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The Philadelphia Museum of Art will present the most comprehensive loan exhibition in over forty years devoted to the most important chapter in the history of watercolor painting in this country. American Watercolor in the Age of Homer and Sargent will bring together more than 170 works—many of them acknowledged masterpieces of this difficult, yet rewarding medium—drawn from public and private collections throughout the country. Tracing the development of the watercolor movement from its passionate embrace by a small, but dedicated group of painters in the1860s to the flowering of Modernism, this sweeping survey will examine the remarkable transformation of the medium that occurred in the late nineteenth and early twentieth centuries and is centered on the achievements of two of its most influential practitioners: Winslow Homer (1836-1910) and John Singer Sargent (1856-1925). Timothy Rub, the Museum’s George D. Widener Director and CEO, said: “This major gathering of exceptional watercolors tells an extraordinary American story in rich and compelling detail. The exhibition is also a rare event because these fragile works are light-sensitive, exhibited infrequently, and seldom lent. It will be seen only in Philadelphia, where visitors will experience one of the country’s great artistic legacies through brilliantly colored landscapes, still lifes and genre scenes, as well as illustrations and designs for ceramics and stained glass. There has never been such a comprehensive exhibition devoted to this subject, and we are exceptionally grateful to our lenders who have helped to make it possible.” The exhibition will chronicle the growth of interest in painting with watercolor among leading American artists in the 1860s and its development into a uniquely American medium during the second half of the nineteenth century and the first several decades of the twentieth century. This survey demonstrates the extraordinary range of the works that American artists created in watercolor, from intricately detailed landscapes and genre scenes to architectural renderings and designs for ceramics and stained glass. In addition to exceptional examples by Homer and Sargent, it will examine the art of many other leading American artists such as William T. Richards, Thomas Moran, and Edwin Austin Abbey, whose reputations were greatly enhanced by the popularity of their watercolors. Also featured are works by Thomas Eakins and George Inness, who took full advantage of the popularity that the American Watercolor Society enjoyed during the last several decades of the nineteenth century. Although it was practiced widely in the United States before the Civil War, watercolor painting existed then only at the margins of the art world. It was deemed a “ladies’” medium or a commercial vehicle, attracting little interest from the mainstream painters of this period. That changed with the founding of the American Watercolor Society in New York in 1866. It soon became a forum that united artists of all ages and styles. Drawing talent from the ranks of illustrators, and gaining strength from the “impressionists” and landscape artists who sketched in watercolor, the movement also welcomed new arts and crafts designers. Kathleen A. Foster, the Museum’s Robert L. McNeil, Jr., Senior Curator of American Art, said: “By the early 1880s, every corner of the American art world would be represented in the Society’s galleries: avant-garde painters returning from Europe, the old guard learning new tricks, illustrators looking for “fine art” status, and women artists seeking an entrée.” The exhibition will contain many surprises, including works by Henrietta Benson Homer, mother of Winslow Homer, who taught her son how to paint in watercolor; Flora Bond Palmer, who designed lithographs for Currier & Ives; and Fidelia Bridges, who excelled in nature study. Also included are watercolors by artists best known for decorative design, such as Louis Comfort Tiffany, represented by a rare scene of a marketplace in old Algiers, and John La Farge, whose watercolor of lushly rendered peonies is shown with his related rendition in stained glass. The exhibition will also display some of the artists’ actual watercolor sets, including those of Homer, Eakins and Sargent. A number of intimate watercolor sketchbooks will also be presented, including one by the renowned and flamboyant Boston collector Isabella Stewart Gardner.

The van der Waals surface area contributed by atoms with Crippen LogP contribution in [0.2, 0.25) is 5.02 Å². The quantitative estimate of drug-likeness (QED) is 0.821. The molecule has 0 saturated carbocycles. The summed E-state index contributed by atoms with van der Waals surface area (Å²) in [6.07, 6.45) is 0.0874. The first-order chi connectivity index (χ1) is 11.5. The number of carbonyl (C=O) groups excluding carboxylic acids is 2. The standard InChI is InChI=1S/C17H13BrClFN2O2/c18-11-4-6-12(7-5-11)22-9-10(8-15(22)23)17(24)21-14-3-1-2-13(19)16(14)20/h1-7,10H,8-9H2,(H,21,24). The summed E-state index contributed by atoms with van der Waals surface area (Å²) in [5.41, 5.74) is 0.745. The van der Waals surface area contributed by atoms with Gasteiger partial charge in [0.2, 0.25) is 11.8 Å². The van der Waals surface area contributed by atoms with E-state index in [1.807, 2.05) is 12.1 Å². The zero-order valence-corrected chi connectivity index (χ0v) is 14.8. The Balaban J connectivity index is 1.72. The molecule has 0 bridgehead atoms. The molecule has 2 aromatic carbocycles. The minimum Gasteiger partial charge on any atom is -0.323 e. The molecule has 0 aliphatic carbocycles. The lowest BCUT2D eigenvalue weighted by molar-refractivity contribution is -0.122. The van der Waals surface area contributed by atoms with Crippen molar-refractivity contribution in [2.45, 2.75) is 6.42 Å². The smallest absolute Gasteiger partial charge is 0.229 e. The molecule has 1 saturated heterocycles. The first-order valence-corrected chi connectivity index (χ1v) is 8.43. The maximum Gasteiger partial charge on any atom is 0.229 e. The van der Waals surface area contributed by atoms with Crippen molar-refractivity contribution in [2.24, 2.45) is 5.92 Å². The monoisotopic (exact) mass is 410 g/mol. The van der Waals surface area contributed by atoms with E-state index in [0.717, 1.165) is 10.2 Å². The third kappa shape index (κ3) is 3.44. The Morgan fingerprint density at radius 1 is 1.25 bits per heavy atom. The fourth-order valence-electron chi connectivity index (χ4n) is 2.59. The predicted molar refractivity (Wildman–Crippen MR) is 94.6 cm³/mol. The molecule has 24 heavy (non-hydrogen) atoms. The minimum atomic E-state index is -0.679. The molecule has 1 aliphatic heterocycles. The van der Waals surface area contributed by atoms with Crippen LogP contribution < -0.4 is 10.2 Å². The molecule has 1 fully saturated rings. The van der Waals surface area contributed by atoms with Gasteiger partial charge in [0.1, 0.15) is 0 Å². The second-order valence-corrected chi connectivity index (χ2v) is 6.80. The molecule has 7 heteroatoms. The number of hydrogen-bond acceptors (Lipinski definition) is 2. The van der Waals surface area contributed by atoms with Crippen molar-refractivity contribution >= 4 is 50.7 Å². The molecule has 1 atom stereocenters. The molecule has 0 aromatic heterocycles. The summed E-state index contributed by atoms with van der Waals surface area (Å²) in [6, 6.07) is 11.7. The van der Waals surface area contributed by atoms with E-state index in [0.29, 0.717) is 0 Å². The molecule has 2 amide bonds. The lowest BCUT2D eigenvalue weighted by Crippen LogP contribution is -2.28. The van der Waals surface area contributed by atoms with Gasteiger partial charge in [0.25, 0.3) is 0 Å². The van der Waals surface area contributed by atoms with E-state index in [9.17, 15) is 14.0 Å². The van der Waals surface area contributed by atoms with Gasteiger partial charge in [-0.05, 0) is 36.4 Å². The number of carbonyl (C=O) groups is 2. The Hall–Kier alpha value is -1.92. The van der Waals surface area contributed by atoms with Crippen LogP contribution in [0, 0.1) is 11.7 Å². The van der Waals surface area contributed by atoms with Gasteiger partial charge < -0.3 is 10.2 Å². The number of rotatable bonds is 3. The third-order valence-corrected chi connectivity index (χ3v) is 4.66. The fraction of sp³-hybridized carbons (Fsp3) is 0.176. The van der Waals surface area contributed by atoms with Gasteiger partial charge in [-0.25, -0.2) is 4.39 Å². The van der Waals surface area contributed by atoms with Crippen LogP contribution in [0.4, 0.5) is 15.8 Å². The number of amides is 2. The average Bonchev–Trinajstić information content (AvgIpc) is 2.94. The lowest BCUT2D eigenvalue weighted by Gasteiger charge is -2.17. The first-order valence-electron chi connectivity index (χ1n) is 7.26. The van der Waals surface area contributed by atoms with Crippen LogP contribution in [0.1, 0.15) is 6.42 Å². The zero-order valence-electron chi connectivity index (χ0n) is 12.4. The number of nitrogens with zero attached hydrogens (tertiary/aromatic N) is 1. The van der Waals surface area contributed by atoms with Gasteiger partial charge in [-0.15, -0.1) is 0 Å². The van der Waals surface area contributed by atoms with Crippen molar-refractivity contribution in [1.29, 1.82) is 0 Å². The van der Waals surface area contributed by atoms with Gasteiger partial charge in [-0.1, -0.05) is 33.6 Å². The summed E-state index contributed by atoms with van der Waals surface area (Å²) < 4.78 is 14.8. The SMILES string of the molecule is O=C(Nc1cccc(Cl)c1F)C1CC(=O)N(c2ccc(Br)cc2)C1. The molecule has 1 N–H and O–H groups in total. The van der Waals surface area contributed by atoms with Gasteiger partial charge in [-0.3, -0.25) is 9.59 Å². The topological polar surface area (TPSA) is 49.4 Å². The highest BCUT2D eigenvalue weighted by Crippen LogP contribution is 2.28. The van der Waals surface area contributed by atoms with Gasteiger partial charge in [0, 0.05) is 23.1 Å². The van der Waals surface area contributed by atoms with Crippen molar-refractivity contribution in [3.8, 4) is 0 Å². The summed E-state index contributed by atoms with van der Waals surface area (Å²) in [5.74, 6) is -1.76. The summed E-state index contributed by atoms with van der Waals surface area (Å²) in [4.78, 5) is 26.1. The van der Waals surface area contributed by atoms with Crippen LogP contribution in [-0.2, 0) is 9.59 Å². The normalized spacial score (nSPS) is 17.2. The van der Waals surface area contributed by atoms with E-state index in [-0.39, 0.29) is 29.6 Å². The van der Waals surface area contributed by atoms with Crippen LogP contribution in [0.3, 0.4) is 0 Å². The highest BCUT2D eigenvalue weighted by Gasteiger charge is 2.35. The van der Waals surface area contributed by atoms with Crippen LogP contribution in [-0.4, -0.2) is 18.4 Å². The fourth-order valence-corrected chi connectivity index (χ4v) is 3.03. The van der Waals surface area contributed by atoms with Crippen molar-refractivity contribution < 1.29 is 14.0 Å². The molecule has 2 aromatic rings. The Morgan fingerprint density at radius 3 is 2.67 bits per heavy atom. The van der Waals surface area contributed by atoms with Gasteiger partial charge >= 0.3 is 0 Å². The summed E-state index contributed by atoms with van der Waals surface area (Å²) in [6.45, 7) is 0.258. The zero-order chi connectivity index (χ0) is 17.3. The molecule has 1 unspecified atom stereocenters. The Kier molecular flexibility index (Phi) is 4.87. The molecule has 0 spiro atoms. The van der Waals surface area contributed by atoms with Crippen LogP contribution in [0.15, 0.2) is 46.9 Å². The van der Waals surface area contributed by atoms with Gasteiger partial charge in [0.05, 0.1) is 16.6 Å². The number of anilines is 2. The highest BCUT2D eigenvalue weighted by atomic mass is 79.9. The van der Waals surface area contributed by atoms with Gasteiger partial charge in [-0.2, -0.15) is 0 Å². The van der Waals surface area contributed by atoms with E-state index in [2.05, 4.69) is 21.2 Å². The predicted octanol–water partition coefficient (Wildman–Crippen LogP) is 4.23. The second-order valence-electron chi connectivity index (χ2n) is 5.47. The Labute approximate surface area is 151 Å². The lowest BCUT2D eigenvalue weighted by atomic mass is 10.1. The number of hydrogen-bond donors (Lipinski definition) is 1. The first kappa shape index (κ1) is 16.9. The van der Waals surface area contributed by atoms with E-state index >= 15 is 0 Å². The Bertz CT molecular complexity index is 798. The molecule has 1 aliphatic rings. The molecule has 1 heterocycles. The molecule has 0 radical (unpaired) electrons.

Illustrators such as Maxfield Parrish and Jessie Willcox Smith as well as plein air masters Childe Hassam, Maurice Prendergast, and John S. Sargent further expanded upon the medium’s possibilities as the taste for watercolor extended to younger artists and eager collectors. By the 1920s, the craze for watercolor in the United States reached a point at which the influential critic Henry McBride would declare that “we are beating the world in watercolors, just now.” At that moment, a new generation, including Charles Demuth, John Marin, Charles Burchfield and Edward Hopper, would choose watercolor as a principal medium, demonstrating that within a span of some fifty years, the reputation of watercolor had been rebuilt as a powerful and versatile “American” medium.
Tickets are $5 after general admission.
Members receive unlimited access; reserved tickets required.
Pay What You Wish admission does not apply.
The exhibition is organized by Kathleen A. Foster.
American Watercolor in the Age of Homer and Sargent is accompanied by a comprehensive fully-illustrated catalogue, authored by Dr. Foster, published Philadelphia Museum of Art and distributed by Yale University Press.
This exhibition is made possible by The Henry Luce Foundation, The Mr. and Mrs. Raymond J. Horowitz Foundation for the Arts, The Pew Charitable Trusts, the Robert J. Kleberg, Jr. and Helen C. Kleberg Foundation, The Robert Montgomery Scott Endowment for Exhibitions, The Harriet and Ronald Lassin Fund for Special Exhibitions, The Center for American Art at the Philadelphia Museum of Art, Ball Family Foundation, The Jill and Sheldon Bonovitz Exhibition Fund, Mr. and Mrs. William C. Buck, Kathy and Ted Fernberger, Marguerite and Gerry Lenfest, Leslie Miller and Richard Worley, Marsha and Richard Rothman, Clarice Smith, Boo and Morris Stroud, Winsor & Newton, and other donors.
The accompanying catalogue has been generously supported by the Wyeth Foundation for American Art and The Andrew W. Mellon Fund for Scholarly Publications at the Philadelphia Museum of Art. (Credits as of January 19, 2017)